Every investor should make the effort to read - some books can help improve your investing and could also save you making costly mistakes.
Benjamin Graham is regarded as the father of value investing. Warren Buffett was once a student of his and Graham’s book, "The Intelligent Investor" has been described by Buffett as “by far the best book on investing ever written”.
Although a little dour for a modern audience, it acts as a doorway into a world of logical and intelligent investing and clearly explains how conservative investing differs from gambling.
Even the best investors make mistakes, that’s why it’s vital to build in a margin of safety, ensuring that you buy cheaply so that if a stock does fall you don’t get wiped out. Ben Graham pretty much invented this concept and his book explains how to put it into effect.
Here are six more books that you might consider adding to your bookshelf. Together they’ll cost around £100, but you could even see it as an investment if they help you improve your style and put your money to work more effectively.
Common Stocks and Uncommon Profits by Philip Fisher (1907 - 2004)
Fisher was another huge influence on Warren Buffett’s investment philosophy; his focus on how to assess the qualitative aspects of an investment are timeless. It’s an engaging but profound read, providing advice on a wide range of investing concerns, from how to gauge the potential of a company, to when to sell a share. Fisher's guidance on how to use the business grapevine to obtain valuable details about the management and strengths of a company, otherwise known as "Scuttlebutt", is particularly novel and useful.
The Little Book of Value Investing by Christopher H. Browne (1946 -2009)
Former managing director of the US-based Tweedy Browne investment house, this is very accessible and a great introduction to some of the central tenants of value investing. You don’t need to have much financial background, just common sense to get a lot from this book, which succinctly explains the key investment rules in a witty manner. A pocket sized and practical guide to be read and re-read.
Investing Against the Tide by Anthony Bolton
Written by one of the UK’s most successful stock market investors (former manager of the Fidelity Special Situations fund), reveals some of the secrets of his success as he explains his investing methodology, successes and failures. Not all of it can be easily replicated by the private investor, who naturally lacks the resources and access to company management, but it provides a benchmark and insight into the risks of investing.
The Zulu Principle by Jim Slater (1929 -2015)
This legendary self-made financier and investor first explained in this book the idea of investing in small caps that are undervalued yet are growing fast with earnings rising. As he famously wrote: "Most leading brokers cannot spare the time and money to research smaller stocks. You are therefore more likely to find a bargain in this relatively under-exploited area of the stock market.” It’s a useful guide and his originality is always stimulating. The beauty of this book is that he explains in simple terms how to apply screens to find cheap yet good companies. The chapters on price earnings growth (PEGs) and technology stocks are particularly useful.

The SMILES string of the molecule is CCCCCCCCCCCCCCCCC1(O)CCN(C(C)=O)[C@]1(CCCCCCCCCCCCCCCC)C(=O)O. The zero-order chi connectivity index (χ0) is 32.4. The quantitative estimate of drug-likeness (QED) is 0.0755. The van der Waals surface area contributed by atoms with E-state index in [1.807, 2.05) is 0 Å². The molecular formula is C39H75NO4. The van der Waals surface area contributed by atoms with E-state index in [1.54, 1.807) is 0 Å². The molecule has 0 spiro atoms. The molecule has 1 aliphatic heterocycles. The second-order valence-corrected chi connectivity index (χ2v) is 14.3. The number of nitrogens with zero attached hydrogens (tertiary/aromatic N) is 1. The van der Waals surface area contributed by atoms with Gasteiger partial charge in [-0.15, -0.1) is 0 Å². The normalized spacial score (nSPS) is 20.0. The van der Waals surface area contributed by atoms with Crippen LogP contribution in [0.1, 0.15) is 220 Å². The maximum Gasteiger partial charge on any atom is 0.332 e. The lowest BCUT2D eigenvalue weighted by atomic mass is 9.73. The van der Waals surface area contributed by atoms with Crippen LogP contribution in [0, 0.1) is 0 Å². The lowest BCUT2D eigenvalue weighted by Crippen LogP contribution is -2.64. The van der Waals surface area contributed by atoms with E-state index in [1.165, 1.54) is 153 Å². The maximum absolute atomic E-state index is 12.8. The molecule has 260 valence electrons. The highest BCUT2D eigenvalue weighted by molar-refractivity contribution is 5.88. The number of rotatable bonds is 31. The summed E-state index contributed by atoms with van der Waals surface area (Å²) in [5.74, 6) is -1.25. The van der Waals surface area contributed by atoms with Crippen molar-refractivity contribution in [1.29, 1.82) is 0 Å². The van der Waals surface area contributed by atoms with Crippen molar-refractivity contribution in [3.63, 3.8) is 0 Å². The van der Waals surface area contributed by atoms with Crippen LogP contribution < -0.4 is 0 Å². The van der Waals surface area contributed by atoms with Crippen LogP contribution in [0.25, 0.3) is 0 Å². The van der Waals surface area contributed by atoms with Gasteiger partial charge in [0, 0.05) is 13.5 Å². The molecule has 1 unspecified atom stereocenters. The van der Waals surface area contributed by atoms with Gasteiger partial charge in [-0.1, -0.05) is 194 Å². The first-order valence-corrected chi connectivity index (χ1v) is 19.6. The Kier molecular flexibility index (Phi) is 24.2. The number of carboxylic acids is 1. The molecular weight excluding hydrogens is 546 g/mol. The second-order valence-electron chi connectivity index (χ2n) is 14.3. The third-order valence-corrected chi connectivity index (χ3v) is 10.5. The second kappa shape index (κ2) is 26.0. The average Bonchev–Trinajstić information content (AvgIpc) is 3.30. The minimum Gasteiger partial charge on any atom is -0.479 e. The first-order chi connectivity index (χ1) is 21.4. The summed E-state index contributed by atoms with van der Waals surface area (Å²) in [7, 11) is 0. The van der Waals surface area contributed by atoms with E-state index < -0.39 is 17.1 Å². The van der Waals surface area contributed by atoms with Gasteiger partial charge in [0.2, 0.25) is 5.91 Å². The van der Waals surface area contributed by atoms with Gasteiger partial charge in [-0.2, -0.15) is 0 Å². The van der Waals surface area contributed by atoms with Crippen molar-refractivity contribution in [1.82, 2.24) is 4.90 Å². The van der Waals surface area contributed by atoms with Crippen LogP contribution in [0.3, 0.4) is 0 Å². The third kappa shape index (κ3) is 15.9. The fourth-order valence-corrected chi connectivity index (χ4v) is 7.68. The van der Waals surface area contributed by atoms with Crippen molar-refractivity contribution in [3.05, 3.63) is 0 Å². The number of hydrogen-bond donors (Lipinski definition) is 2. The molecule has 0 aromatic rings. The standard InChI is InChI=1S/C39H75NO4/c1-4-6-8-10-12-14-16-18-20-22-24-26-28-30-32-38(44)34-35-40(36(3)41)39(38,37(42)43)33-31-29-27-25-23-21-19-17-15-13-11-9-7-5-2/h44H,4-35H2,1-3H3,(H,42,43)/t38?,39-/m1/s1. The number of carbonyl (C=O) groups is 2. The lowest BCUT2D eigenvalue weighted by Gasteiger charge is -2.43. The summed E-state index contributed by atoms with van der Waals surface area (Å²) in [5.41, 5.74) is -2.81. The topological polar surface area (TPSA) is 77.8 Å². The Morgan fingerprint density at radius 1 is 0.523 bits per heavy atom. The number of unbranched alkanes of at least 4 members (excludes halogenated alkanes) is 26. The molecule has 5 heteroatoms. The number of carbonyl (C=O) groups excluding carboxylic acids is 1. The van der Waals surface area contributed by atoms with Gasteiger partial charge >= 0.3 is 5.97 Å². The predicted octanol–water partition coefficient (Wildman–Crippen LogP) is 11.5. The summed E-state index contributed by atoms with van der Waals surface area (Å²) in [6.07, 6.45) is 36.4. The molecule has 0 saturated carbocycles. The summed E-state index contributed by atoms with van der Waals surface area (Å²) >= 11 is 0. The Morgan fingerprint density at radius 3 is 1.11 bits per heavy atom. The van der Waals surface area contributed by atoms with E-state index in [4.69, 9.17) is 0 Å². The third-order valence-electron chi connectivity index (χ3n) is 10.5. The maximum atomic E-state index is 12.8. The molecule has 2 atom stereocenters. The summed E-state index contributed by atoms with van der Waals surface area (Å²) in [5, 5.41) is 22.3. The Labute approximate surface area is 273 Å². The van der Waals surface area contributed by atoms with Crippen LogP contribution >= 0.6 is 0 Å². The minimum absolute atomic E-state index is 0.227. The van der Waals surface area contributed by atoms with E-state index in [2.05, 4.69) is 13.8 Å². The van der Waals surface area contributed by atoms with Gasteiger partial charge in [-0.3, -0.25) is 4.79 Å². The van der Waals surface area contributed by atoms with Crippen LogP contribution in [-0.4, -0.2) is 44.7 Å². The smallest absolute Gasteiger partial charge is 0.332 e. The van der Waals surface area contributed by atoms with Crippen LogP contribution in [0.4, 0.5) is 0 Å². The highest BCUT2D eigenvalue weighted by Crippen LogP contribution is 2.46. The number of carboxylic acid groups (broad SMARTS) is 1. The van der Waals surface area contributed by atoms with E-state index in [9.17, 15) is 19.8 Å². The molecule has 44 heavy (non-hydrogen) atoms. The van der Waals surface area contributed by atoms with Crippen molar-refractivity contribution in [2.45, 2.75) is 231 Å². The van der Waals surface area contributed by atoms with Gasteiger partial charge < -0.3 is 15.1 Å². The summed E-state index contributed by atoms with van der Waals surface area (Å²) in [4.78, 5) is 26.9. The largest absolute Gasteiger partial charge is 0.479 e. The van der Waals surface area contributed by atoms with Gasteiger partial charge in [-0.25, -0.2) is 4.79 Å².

The Future is Small by Gervais Williams
Fund manager and founder of investment house Miton. A small cap specialist, Williams makes a very persuasive case for why in the years ahead small caps will outperform large companies and why the Alternative Investment Market (Aim) in particular will be a happy hunting ground for investors. He explains complex macroeconomic drivers in a very accessible way. Indeed, the book is highly readable and he even provides sources to back-up his arguments - just in case you wish to delve deeper into the economics that underpin his arguments. Perhaps better used as a motivator rather than as an aid to actual stock selection.
The Little Book of Behavioural Investing by James Montier
Investment strategist at US asset manager GMO. In this humorous, engaging and highly enjoyable little book, Montier outlines some of the most common behavioural challenges and mental pitfalls that most investors are prone to. More importantly, he provides strategies to help you avoid these in-built weaknesses. For example, he explains the importance of preparing plans while in a cold, rational state, as in the heat of the moment emotions can produce investing mistakes. Helpfully, he also provides examples of how the world’s best investors have beaten the behavioural biases that reduce investment returns.
Armed with the knowledge contained in the above books you’ll be in a strong position to make better investments, which should in good time bring the rewards that only sound investing can.